Lenovo has smartphone mojo in China as it diversifies

In short order, Lenovo becomes the No. 2 smartphone maker in China and passes Nokia and Huawei.
Written by Larry Dignan, Contributor

Lenovo appears to be about more than the ThinkPad as the company is now the No. 2 smartphone maker in China.

The Chinese PC giant---best known for its ThinkPad---reported strong first quarter results. Lenovo delivered first quarter earnings of $141 million on revenue of $8 billion. Lenovo also has $3.7 billion in cash and could go shopping.

Also: PC growth boosts Lenovo's Q1 showing

But the real takeaway from Lenovo's quarter was its smartphone momentum. On a conference call with analysts, CEO Yang Yuanqing said:

Our smartphone sales in China reached almost 5m this quarter. Total phone sales volume reached almost 7m to surpass our China PC volume for the first time. In June our smartphone market share in China reached 13%. Now we have surpassed Nokia and Huawei to become the number two smartphone and the all-phone player for the first time in China.

Given that performance, it's no wonder Lenovo execs snicker when asked about buying Nokia. Why bother?

If Lenovo can keep its smartphone momentum it can ride the Chinese smartphone market ---expected to grow at a compound annual growth rate of 20 percent per IDC---for years. Indeed, Lenovo's mobile internet digital home unit saw sales jump 173 percent from a year ago to $587 million. In the first quarter, the mobile unit represented 7 percent of revenue.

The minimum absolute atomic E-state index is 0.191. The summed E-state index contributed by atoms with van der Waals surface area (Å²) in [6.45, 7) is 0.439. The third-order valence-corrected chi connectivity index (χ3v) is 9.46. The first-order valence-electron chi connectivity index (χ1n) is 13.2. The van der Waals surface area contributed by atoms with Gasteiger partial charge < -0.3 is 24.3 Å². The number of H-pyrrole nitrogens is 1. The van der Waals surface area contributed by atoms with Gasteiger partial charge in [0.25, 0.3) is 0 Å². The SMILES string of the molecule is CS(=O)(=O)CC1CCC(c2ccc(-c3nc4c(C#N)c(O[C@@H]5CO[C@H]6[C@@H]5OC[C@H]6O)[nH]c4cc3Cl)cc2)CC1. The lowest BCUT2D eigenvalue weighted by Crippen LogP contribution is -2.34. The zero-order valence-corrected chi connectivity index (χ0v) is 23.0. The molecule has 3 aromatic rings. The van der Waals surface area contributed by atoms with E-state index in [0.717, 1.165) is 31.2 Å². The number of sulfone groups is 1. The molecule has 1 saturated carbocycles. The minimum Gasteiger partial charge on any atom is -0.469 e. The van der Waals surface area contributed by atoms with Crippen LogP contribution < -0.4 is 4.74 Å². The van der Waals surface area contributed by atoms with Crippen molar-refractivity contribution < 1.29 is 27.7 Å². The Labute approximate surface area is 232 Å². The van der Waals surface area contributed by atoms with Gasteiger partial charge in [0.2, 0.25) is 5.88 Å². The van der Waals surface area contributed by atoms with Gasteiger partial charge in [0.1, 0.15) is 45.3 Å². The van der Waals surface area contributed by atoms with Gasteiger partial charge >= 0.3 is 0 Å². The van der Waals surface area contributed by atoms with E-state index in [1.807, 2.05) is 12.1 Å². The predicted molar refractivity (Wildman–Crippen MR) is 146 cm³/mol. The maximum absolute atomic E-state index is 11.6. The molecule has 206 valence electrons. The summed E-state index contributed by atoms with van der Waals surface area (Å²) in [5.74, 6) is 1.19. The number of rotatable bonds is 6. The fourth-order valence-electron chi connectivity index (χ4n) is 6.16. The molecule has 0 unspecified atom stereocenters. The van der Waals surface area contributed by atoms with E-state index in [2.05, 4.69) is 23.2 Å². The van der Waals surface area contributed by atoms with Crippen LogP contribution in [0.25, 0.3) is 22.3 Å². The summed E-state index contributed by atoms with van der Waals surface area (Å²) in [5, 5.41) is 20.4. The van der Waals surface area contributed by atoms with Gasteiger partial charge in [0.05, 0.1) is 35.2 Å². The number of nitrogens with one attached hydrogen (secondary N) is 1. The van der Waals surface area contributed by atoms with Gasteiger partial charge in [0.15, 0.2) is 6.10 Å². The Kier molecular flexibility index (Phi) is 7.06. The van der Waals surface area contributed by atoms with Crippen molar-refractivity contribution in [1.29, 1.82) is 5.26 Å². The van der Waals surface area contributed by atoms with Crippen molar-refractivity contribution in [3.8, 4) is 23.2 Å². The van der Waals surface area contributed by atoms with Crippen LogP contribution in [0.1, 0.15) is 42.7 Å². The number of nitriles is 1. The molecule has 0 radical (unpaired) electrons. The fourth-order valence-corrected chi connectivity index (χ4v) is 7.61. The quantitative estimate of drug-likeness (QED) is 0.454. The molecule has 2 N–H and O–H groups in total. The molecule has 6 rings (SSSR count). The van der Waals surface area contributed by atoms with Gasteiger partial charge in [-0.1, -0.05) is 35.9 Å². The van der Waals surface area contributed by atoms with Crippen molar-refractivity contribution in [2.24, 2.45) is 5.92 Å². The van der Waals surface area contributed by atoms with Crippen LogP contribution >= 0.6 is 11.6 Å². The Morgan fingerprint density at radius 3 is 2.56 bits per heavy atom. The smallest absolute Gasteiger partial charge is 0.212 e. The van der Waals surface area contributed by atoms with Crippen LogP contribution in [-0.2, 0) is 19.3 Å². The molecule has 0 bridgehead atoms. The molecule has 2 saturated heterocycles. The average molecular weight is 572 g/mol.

That growth is critical given that Lenovo has perfected its protect and attack strategy. In a nutshell, Lenovo is protecting its core market share in the U.S. and China and chasing emerging markets hard. That emerging market growth is one reason that Lenovo still showing strong PC and laptop growth as the overall industry stagnates ahead of Windows 8.

What you're seeing with Lenovo is a company that's riding a core business---laptops and PCs---but working on key growth engines in mobile and the enterprise. On the enterprise front, Lenovo formed a joint venture with EMC. The payout? Macquarie analyst Jiong Shao estimates that the EMC-Lenovo venture will deliver $2 billion in revenue a year in three years.

Add it up and Lenovo aims to bundle storage with its server market share of 15 percent in China. Lenovo is the largest domestic server maker in China.

Lenovo's diversifications efforts are part of its goal to become a "leading PC Plus company."

In the meantime, Lenovo can ride PCs for a few years. Lenovo CFO Wong Wai Ming said:

Despite uncertainties in the global economic conditions impacting the PC market growth in the short term, we will remain focused to outperform the worldwide PC market in a profitable way. We have continuously achieved that over the last few years and remain confident to continue such trend. We execute our Protect and Attack strategy well.

Our core PC business is performing well and our strategic investment in Mobile Internet have started contributing to the Group growth in sales and improved profitability.

New products in ultrabook and the new Windows 8 operating system will help drive demand later this year. That will also benefit us. We will stay focused on balancing the cost initiatives and growth opportunities. We will continue to invest in core competence building, product innovation and promotion, especially to ensure successful launch of new products related to Win 8 and ultrabooks, and also new mobile Internet home products.

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